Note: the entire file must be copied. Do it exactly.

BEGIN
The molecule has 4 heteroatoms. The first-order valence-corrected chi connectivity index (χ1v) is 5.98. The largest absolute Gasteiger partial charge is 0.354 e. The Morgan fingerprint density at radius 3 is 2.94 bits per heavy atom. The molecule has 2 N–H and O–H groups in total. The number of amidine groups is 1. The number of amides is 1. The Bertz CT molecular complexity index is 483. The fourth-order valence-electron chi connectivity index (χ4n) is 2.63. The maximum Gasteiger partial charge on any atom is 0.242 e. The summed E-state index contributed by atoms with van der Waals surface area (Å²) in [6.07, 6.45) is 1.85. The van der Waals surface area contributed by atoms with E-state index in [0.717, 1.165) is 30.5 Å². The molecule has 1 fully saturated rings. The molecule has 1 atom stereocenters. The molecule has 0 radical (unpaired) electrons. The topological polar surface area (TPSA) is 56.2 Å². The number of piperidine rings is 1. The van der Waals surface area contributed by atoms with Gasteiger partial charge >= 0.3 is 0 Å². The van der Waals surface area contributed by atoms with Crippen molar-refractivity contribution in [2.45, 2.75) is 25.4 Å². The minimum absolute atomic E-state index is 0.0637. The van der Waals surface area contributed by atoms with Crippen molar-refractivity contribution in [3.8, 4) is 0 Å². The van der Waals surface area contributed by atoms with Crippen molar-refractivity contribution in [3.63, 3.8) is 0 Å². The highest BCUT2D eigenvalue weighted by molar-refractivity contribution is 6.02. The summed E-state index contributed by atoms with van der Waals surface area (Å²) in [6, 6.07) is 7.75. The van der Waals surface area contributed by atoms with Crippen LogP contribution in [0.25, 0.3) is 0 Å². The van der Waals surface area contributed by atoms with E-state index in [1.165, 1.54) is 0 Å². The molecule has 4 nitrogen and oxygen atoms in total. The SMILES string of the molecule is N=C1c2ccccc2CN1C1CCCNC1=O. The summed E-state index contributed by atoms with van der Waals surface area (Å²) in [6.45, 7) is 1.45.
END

The molecule has 4 heteroatoms. The first-order valence-corrected chi connectivity index (χ1v) is 5.98. The largest absolute Gasteiger partial charge is 0.354 e. The Morgan fingerprint density at radius 3 is 2.94 bits per heavy atom. The molecule has 2 N–H and O–H groups in total. The number of amidine groups is 1. The number of amides is 1. The Bertz CT molecular complexity index is 483. The fourth-order valence-electron chi connectivity index (χ4n) is 2.63. The maximum Gasteiger partial charge on any atom is 0.242 e. The summed E-state index contributed by atoms with van der Waals surface area (Å²) in [6.07, 6.45) is 1.85. The van der Waals surface area contributed by atoms with E-state index in [0.717, 1.165) is 30.5 Å². The molecule has 1 fully saturated rings. The molecule has 1 atom stereocenters. The molecule has 0 radical (unpaired) electrons. The topological polar surface area (TPSA) is 56.2 Å². The number of piperidine rings is 1. The van der Waals surface area contributed by atoms with Gasteiger partial charge >= 0.3 is 0 Å². The van der Waals surface area contributed by atoms with Crippen molar-refractivity contribution in [2.45, 2.75) is 25.4 Å². The minimum absolute atomic E-state index is 0.0637. The van der Waals surface area contributed by atoms with Crippen molar-refractivity contribution in [3.8, 4) is 0 Å². The van der Waals surface area contributed by atoms with Crippen molar-refractivity contribution in [3.63, 3.8) is 0 Å². The highest BCUT2D eigenvalue weighted by molar-refractivity contribution is 6.02. The summed E-state index contributed by atoms with van der Waals surface area (Å²) in [6, 6.07) is 7.75. The van der Waals surface area contributed by atoms with Crippen LogP contribution in [0.25, 0.3) is 0 Å². The van der Waals surface area contributed by atoms with E-state index in [1.165, 1.54) is 0 Å². The molecule has 4 nitrogen and oxygen atoms in total. The SMILES string of the molecule is N=C1c2ccccc2CN1C1CCCNC1=O. The summed E-state index contributed by atoms with van der Waals surface area (Å²) in [6.45, 7) is 1.45.